Arnulfo Franco  /  AP file
The Panama Canal will be widened to accomodate larger ships, raising revenue for the country but also concerns about flooding.
updated 10/27/2006 9:36:02 AM ET 2006-10-27T13:36:02

Original construction of the Panama Canal is thought to have flooded 29 villages, displacing 50,000 people. But the largest modernization project in the 94-year history of the waterway, officials insist, won’t force anyone to seek higher ground.

An eight-year, $5.25 billion expansion starting next year will double the canal’s capacity. Deeper, three-step locks on the Atlantic and Pacific sides will accommodate container ships, cruise liners and tankers too large for the canal’s present dimensions, planners say, while alleviating problems with traffic congestion.

But officials promise the project won’t displace anyone.

“Not a single home will be affected,” canal administrator Alberto Aleman has pledged, adding: “The project does not require any new dams, new reservoirs.”

While the area immediately beside the canal is a high-security zone where no one is allowed to live, 186,000 people have homes on islands within the canal’s wider expanses or on the banks of the surrounding basin. It’s a 1.4 million-acre area including two lakes: Gatun, off the Atlantic Ocean, and Alhajuela, created by a dam farther to the north.

Flood prevention
Ships are raised and lowered from the Pacific and Atlantic by a series of locks, plying the waters of Gatun Lake and the canal as they shuttle between the oceans. With each boat that passes through the locks, 55 million gallons of water is dumped out to sea.

A trio of water-saving basins will ensure the new locks reuse 60 percent of that water, replenishing the canal and helping to ensure that officials won’t need to flood communities to generate the water lost if the locks dumped into the ocean.

Aleman says the extra water needed for the expansion will raise the banks of 160-square-mile Gatun Lake by only 18 inches, and even that will only occur once a year, at the end of the rainy season.

The original site of El Limon was flooded by the digging of the canal, but now the same town is perched on a hillside, with breathtaking views of the ink-blue waters.

Panama’s environmental secretary sent representatives to towns throughout the canal zone to reassure residents. While few here seem worried enough about the canal expansion to sell their simple homes of cinderblock and concrete, some, like Jose Diaz, remain suspicious.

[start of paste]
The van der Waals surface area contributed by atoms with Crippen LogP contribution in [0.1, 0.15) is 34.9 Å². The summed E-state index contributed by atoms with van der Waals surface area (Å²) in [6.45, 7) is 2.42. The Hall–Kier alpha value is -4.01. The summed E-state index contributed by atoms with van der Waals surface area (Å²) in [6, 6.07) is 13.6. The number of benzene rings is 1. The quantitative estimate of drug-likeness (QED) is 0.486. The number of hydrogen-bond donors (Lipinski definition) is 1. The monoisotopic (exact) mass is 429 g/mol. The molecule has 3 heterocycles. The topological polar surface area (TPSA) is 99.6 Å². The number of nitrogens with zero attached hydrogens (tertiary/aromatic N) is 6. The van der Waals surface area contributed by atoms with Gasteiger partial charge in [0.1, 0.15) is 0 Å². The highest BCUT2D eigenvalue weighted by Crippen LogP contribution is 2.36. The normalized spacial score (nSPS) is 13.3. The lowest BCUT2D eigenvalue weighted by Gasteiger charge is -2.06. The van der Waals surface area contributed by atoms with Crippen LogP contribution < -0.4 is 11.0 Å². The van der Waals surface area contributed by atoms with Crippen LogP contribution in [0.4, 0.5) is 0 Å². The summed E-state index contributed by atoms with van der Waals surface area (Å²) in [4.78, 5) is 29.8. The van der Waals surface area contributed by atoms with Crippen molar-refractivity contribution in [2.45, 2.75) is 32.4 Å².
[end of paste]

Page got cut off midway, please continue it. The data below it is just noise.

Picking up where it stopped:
“No one is giving clear answers about what will happen. Why? Because they aren’t sure,” said 38-year old Diaz, who sits on a committee that helps resolve disputes in El Limon. “The government is thinking about making money, not all the implications.”

Will cemetery be casualty?
Feliciano Medina, a 57-year-old member of the town council, gazed from El Limon’s cemetery to the lake, about 25 yards below. “Look where the water is and where the cemetery is,” he said. “If the water rises some, whoa, what a mess!”

President Theodore Roosevelt arranged for Panamanian independence from Colombia in 1903 so Americans could take over a failed French effort to forge a shortcut between the seas. Throughout the life of the canal, engineers have launched major excavation projects to widen and deepen key sections. The new plan is to be the biggest expansion.

Americans first began working on a new set of locks on the Atlantic side in the 1930s, but the project was abandoned after the outbreak of World War II. The new set of locks will be constructed on the same site.

Washington controlled the waterway from its opening in 1914 until Dec. 31, 1999, when it was ceded to Panama, which considers the waterway a crucial resource.

“If I have to move, I’ll move,” said Andres Luna, a 68-year-old retiree who built tugboats for the canal for 31 years, but has long since retired to a home in El Limon on Lake Gatun’s banks. “This is Panama and the canal gets what it needs. The good of the country is more important than some houses.”

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